How to test SSD / HDD health on Linux

CLEVER (Self-Monitoring, Analysis, and Reporting Technology) is a function that is activated in all modern hard drives and SSDs in order to monitor / test the reliability. It checks various drive attributes to identify the possibility of drive failure. Various tools are available on Linux and Windows to run the SMART tests.

In this tutorial we will learn how to test SSD / HDD Health in Linux of CLI and GUI

Two methods explained here are:

  • Using Smartctl
  • Using Gnome Hard Drives

Test the SSD state with Smartctl

Smartctl is a command line utility that can be used to check the SMART capable HDD or SSD status in the Linux system.

The Smartctl utility is provided with the package smartmontools.Smartmontools is available by default in all Linux distributions including Ubuntu, RHEL, and Centos and Fedora.

How to install smartmontools on Linux:

Ubuntu

$ sudo apt install smartmontools 

Start the service with the following command.


$ sudo /etc/init.d/smartmontools start

RHEL and CentOS

$ sudo yum install smartmontools

Fedora

$ sudo dnf install smartmontools

The smartd service is started automatically after successful installation.

If not started, start the smartd service:

$ sudo systemctl start smartd

Test the state of SSD / HDD

To test the overall health of the drive, enter:

$ sudo smartctl -d ata -H /dev/sda

Where,

d – Indicates the type of device.
ata – the device type is ATA, use scsi for the SCSI device type.
H – Check the device to report its SMART health status.


Check the overall health of the drive

The PASSED result indicates that the drive is OK. If the device reports a bad health status, it means that the device has either already failed or may fail very soon.

If it shows an error, use the -a option for more information.

$ sudo smartctl -a /dev/sda

Smartctl Command – SMART Attributes

You can monitor the following attributes:

[ID 5] Number of reassigned sectors – Number of sectors reallocated due to read errors.

[ID 187] Reported as incorrect – Number of uncorrectable errors when accessing read / write access to the sector.

[ID 230] Media wear indicator – Current operating status of the drive based on the life curve.

100 is the BEST value and 0 is the WORST.

Check SMART attribute details for more informations.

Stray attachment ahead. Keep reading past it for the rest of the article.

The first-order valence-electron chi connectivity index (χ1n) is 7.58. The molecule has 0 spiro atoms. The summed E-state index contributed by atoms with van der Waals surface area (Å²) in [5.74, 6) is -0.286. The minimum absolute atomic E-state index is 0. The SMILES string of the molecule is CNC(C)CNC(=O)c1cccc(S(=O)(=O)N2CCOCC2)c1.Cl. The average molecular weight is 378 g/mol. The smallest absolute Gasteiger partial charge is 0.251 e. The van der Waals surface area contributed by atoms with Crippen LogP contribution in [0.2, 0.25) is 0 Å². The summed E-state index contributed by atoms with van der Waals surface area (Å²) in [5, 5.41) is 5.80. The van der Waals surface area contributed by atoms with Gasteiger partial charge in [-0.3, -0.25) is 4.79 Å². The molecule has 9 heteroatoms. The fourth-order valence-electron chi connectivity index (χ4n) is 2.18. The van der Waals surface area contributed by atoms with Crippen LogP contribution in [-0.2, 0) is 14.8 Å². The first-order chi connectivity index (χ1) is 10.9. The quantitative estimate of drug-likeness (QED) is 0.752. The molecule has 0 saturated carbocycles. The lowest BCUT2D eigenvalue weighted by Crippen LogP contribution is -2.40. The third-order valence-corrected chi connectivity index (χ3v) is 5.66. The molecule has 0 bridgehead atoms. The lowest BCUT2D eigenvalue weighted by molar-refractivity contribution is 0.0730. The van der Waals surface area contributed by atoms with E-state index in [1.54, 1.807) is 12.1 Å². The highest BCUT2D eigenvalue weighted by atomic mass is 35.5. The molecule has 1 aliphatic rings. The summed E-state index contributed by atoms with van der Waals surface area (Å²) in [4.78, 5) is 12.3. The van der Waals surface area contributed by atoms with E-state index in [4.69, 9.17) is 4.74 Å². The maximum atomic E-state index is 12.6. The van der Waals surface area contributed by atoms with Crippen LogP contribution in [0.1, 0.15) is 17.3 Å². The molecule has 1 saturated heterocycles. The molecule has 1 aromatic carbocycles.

To start the extended test (long) with the following command:

$ sudo smartctl -t long /dev/sda

Start extended test

To run a self-test, do the following:

$ sudo smartctl -t short /dev/sda

Self-test with smartctl. start

Use the following command to determine the drive self-test result.

$ sudo smartctl -l selftest /dev/sda

Result of the smartctl self-test

Run the following command to evaluate the estimated time it will take to complete the test.

$ sudo smartctl -c /dev/sda

Calculate the estimated time to complete the test

You can print hard drive error logs by using the command:

$ sudo smartctl -l error /dev/sda

Print drive error logs

Testing SSD / HDD health with Gnome hard drives

With GNOME disks utility, you can get a quick look at your SSD drives, format your drives, create a disk image, run standard SSD drive tests, and restore a disk image.

Install Gnome hard drives

In Ubuntu 20.04, the GNOME hard drives Application comes with the installed GNOME hard disk tool. If you can’t find the tool, use the command below to install it.

$ sudo apt-get install gnome-disk-utility

GNOME Disk is now installed, now you can go to your desktop menu, navigate to the application, and launch it. From the application you can see all of your connected drives. You can also use the following command to start the GNOME Disk application.

$ sudo gnome-disks 

GNOME hard drive GUI

The test can now be carried out on the drives. To do this, start the GNOME hard drives and select the hard drive that you want to test. You will find the quick evaluation of the drives such as size, partitioning, serial number, temperature and condition. Click the gear icon and select SMART Data & Self-Tests.


GNOME Disks SMART Data and self-tests

In the new window you will find the results of the last test. At the top right of the window you can see that the SMART option is enabled. If SMART is disabled, it can be enabled by clicking the slider. To start the new test, click the Start Self-Test button.


GNOME hard drives with self-test

After clicking the Start Self-Test button, a drop-down menu will appear where you can select the test types which are Short, Advanced, and Transport. Select the test type and enter your sudo password to continue the test. The percentage of the test completed can be shown on the progress bar.


Result of the GNOME hard drive self-test

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In this tutorial I explained the basic concept of SMART technology including its applications in the Linux system. I also covered how to install the smartctl command line utility on the Linux computer and how it can be used to monitor the health of hard drives. You will also get an idea of ​​the GNOME Disks utility for monitoring SSD drives. Hope this article will help you monitor your SSD drives using smartctl and GNOME Disks utility.